Just a few words on Drive Angry and Left Behind, the double bill that prompted this post: Drive Angry is a film about a deceased criminal called John Milton, who is temporarily released from Hell in order to rescue his infant granddaughter from a Satanic cult who plan to sacrifice her (it turns out that Satan isn’t a bad guy, and he hates stuff like that). There’s very little that’s good about this film, but it does have bang and balls, and Cage is wide awake for most of it. In the most striking scene, he murders a dozen men whilst in the midst of sexual intercourse with a waitress. It’s really offensive, but it is memorable. His air of unreality lends itself to roles like this: we can believe he is an immortal wraith much more than him being anyone normal.
Left Behind is Christian propaganda disguised to the extent that it becomes totally bland and misses its message. Cage is a pilot who is on his way to London when The Rapture happens, and many of his passengers disappear, suddenly and unexpectedly ascended to Heaven. It’s an odd film, not least because it is so very boring. Cage hardly bothers to raise his eyebrows. The end sets up for a sequel that is clearly never, ever going to happen.
Lest this seem like a complete shoeing of Cage, let me also state that he can be great in films, but only films that have a Cage shaped hole in them or where the director (Lynch, Herzog, Cosmatos) is more interesting than he is. His performance in Mandy, my favourite film of last year, is perfect, and it is unthinkable that any other actor could have essayed it with the same amount of commitment and raw energy.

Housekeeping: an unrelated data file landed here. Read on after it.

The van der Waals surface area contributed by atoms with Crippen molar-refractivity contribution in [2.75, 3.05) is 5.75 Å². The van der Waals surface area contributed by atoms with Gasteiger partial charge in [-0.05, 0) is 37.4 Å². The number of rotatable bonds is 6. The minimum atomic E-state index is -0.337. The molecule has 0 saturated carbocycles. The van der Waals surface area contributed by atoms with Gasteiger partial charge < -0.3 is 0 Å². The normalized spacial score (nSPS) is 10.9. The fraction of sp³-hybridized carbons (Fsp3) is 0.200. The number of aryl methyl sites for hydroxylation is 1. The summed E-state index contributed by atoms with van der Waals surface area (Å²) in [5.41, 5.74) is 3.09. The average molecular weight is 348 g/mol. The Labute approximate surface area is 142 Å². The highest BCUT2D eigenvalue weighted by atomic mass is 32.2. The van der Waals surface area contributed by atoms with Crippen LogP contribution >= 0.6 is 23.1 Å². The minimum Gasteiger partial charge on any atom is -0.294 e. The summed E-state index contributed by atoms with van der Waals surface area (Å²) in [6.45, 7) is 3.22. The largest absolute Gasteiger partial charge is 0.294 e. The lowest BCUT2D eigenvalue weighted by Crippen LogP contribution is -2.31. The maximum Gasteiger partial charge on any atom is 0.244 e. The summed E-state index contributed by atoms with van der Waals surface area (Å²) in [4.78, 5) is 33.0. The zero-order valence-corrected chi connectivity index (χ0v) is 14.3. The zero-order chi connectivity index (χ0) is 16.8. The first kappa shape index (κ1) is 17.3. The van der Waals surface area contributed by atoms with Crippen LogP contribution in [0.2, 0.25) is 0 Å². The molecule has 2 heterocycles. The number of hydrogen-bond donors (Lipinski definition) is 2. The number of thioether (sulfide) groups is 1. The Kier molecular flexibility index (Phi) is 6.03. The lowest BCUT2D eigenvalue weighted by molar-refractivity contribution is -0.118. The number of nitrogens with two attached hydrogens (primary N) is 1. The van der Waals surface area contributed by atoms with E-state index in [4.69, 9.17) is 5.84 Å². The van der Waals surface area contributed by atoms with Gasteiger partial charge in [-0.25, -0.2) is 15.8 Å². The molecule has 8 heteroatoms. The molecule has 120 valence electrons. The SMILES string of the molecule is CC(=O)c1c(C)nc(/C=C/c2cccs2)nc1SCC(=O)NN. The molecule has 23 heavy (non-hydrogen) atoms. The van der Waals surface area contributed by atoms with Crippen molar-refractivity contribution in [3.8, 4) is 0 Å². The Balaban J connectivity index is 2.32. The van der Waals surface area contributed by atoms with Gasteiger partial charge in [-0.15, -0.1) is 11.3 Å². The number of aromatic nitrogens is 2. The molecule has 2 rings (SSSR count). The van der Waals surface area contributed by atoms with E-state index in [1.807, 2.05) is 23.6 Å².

Monday, 18 February 2019
A menacing presence in the sky that calls to mind the constant scrutiny of our CCTV monitored existence. It doesn't seem to bother us much, but then humans have always been surprisingly comfortable with the idea that someone in the sky watches everything we do and silently judges it.
From Tashio Matsumoto's disquieting 1975 experimental short Phantom.
Thursday, 14 February 2019
Wednesday, 13 February 2019
I like to feel wretched. So much so, in fact, that I try not to feel wretched at all these days, lest I leap off a bridge, or embark on a self-destructive love affair, or inject speed into my eyeball. Wretchedness takes several drinks and night. It is not the same as recklessness, but rather the end result.